The historic Signet Library, in the heart of Edinburgh's Old Town, has such an elegant interior with its classical columns and ornate detailing that it's easy to forget that it is a library for Scottish lawyers.
The Grade A heritage venue has a lower library and an upper library, both in a nave and aisle design, connected by an imperial staircase. The Lower Library has tall, pale columns (colonnades), with intricate cornices, and a gallery with a gilded balustrade. The room offers good views over Parliament Square and the Royal Mile.
Climbing the grand staircase takes you to the even more impressive Upper Library. Here fluted Corinthian columns extend up to a coffered ceiling with central classical cupola. An upper balcony wraps around the room behind the columns, and encased books line the room's sides.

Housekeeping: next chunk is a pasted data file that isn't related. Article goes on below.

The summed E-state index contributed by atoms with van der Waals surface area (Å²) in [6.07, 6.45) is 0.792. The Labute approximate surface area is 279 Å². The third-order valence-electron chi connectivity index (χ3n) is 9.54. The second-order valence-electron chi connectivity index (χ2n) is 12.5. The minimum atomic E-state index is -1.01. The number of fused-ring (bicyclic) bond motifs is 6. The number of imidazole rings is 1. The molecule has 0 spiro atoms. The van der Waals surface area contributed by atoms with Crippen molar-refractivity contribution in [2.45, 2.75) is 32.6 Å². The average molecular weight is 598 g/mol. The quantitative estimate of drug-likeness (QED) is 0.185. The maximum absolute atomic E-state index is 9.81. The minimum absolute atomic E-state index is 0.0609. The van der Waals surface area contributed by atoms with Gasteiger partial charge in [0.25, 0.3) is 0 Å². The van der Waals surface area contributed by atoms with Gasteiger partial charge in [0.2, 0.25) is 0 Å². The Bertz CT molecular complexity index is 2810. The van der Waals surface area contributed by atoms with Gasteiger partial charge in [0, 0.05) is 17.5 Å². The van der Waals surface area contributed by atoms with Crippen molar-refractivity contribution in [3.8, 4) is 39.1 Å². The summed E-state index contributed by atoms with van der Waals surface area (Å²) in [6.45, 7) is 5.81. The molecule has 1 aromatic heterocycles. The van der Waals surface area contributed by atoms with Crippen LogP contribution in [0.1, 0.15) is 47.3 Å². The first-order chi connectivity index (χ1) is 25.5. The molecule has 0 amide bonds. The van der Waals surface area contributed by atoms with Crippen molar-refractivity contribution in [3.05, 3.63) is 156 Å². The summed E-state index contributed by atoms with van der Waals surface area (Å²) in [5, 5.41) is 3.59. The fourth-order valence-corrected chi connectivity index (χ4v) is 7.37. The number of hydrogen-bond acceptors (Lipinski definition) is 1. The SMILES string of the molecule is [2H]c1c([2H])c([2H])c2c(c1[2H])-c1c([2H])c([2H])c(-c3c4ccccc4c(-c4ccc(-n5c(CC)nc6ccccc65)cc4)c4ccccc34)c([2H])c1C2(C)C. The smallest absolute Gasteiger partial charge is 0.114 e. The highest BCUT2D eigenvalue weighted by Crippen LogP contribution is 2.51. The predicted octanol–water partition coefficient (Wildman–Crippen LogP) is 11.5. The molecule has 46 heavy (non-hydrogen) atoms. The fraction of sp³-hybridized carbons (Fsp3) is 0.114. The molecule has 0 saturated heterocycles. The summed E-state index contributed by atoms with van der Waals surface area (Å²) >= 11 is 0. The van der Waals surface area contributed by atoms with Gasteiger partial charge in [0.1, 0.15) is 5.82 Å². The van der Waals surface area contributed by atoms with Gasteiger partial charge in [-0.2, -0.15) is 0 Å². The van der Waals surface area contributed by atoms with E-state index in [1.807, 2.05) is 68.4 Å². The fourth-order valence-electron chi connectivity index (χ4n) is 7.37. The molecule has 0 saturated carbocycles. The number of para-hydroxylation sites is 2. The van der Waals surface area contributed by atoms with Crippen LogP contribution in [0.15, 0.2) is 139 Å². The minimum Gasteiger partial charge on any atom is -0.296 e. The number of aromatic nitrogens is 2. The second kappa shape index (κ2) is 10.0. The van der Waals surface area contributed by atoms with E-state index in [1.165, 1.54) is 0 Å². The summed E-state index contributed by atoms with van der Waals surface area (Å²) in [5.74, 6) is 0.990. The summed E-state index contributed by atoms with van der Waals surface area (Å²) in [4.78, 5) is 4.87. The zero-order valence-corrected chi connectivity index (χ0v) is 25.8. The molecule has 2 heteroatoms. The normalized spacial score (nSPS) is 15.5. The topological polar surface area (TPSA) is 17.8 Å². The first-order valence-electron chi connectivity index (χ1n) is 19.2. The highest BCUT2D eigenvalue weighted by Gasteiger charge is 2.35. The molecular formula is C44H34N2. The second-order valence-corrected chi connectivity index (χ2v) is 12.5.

When he saw it shortly after completion in 1822, George IV called it "the finest drawing room in Europe."
Both libraries have bays off to the side for reading and at the far end of the upper library is a large, stain glass window marking Queen Victoria's Diamond Jubilee.
The Parliament Square building, which connects to Parliament House, is home to the oldest legal society in Scotland, the Society of Writers to her Majesty's Signet (generally solicitors).
The venue is made available for non-legal Edinburgh events, such as corporate conferences, weddings, private parties, and functions.
The Upper Library has been used for the launch of the annual Edinburgh Book Festival and the Lower Library converted into a champagne bar during the festival in August.
Catering company the Heritage Portfolio provide a popular, gourmet afternoon tea in the Signet's Library lower room on certain days of the week, marketed as "Colonnades at the Signet Library". Booking ahead required.